As well as its range of industrial composters – aimed at shops, restaurants, hotels, schools, and more – Maeko is introducing the appropriately named Munchbot, a small-scale portable composter for home use. 

Source: Maeko

“Recycling 1 tonne of food waste using its rapid-composting method, rather than sending it to landfill, prevents greenhouse gas emissions that would otherwise take 398 trees a year to absorb”, Maeko says.

Check out my latest post if you’re interested in learning more about this topic:

Use By Vs. Best Before

 

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About Author

Hi! How cool would it be to live in a world where no food is wasted? Food production requires valuable, scarce and environmentally harmful resources that are wasted every day. This waste is avoidable. My goal is to raise awareness and inspire and move you all to stand up against food waste. Let's actively tackle this issue together so we can reduce the unnecessary consequences of food waste!

8 Comments

  1. Polina Vinokurova
    Polina Vinokurova on

    Nina, thank you for an interesting post! I read about this initiative usuing the food waste for building the houses in Scandinavian countries, but you covered many details that I didn’t know before. Also, I want to point out that you made your posts very engaging by including videos. Looking forward for your new articles.

    • Francesca Bosancic on

      Hi Polina 🙂 I’m glad you found this post interesting. When I came across these ideas, I wondered if people knew about them. I had to share with as many people as I could because I truly believe these examples can inspire everyone to think outside the box when it comes to tackling food waste.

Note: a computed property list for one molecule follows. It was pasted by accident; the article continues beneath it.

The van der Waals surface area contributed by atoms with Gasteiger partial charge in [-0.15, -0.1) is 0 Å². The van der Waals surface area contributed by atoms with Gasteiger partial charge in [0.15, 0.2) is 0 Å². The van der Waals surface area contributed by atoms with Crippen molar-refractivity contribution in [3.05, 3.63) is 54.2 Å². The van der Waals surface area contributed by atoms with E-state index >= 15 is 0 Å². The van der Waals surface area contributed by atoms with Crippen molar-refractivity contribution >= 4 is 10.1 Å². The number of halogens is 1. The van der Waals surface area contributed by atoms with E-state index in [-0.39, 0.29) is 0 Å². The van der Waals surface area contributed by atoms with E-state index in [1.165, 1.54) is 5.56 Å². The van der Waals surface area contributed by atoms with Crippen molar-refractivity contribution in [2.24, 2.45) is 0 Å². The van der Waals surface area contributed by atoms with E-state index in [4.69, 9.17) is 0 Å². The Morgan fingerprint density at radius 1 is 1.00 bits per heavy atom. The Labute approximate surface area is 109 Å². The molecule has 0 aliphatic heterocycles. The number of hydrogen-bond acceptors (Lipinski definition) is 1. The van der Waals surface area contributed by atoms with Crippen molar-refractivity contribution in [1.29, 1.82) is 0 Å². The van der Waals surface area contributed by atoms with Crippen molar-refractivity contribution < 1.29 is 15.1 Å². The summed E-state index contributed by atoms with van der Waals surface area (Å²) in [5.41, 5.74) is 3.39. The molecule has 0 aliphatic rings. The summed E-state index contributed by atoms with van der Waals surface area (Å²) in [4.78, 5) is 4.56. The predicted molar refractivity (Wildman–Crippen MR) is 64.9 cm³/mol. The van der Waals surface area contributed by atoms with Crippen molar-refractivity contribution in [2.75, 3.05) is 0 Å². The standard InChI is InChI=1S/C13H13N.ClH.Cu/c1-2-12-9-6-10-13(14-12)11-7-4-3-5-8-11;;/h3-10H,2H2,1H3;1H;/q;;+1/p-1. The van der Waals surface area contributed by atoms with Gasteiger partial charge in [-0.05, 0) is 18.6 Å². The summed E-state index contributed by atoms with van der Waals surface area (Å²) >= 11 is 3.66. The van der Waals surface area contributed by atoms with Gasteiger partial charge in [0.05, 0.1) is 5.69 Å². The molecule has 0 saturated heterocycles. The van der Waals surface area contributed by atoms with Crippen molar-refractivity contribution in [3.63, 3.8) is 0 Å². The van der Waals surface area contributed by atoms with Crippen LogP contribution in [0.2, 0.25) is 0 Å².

2. Sven Blättler on

    Great article Nina! it is always good to see that some people try to tackle this issues with great ideas. Never heard of Biohm, seems like a great product.

    Lets hope this ideas will become mainstream 🙂

    • Francesca Bosancic on

      Hi Sven! You are absolutely right. These are some of the many ideas out there that tackle this issue. Can you imagine a world in which subjects like the circular economy or zero waste are deeply ingrained in every business model? What a dream 🙂

  3. Mijail Dalzell
    Mijail Dalzell on

    human creativity never ceases to amaze me, if we would use our collective intellect more to reduce all this organic waste and make functional products to take care of our planet…
    Thank you!
    by the way… CHEERS! Toast Ale made me thirsty hehehe

    • Francesca Bosancic on

      Dear Mijail, who knows? Maybe this article inspired you just enough to come up with a revolutionary business idea 🙂 If they can do it, we can too.
      I know right? What a cool way to make beer 🙂

  4. Demet Torul
    Demet Torul on

    Always learning something new while reading your posts, Francesca! I wonder what causes the gap between perceived and actual food waste.

    • Francesca Bosancic on

      Hi Demet! That makes me very glad:) Could it be related to the value we actually give food and how disposable we consider it to be?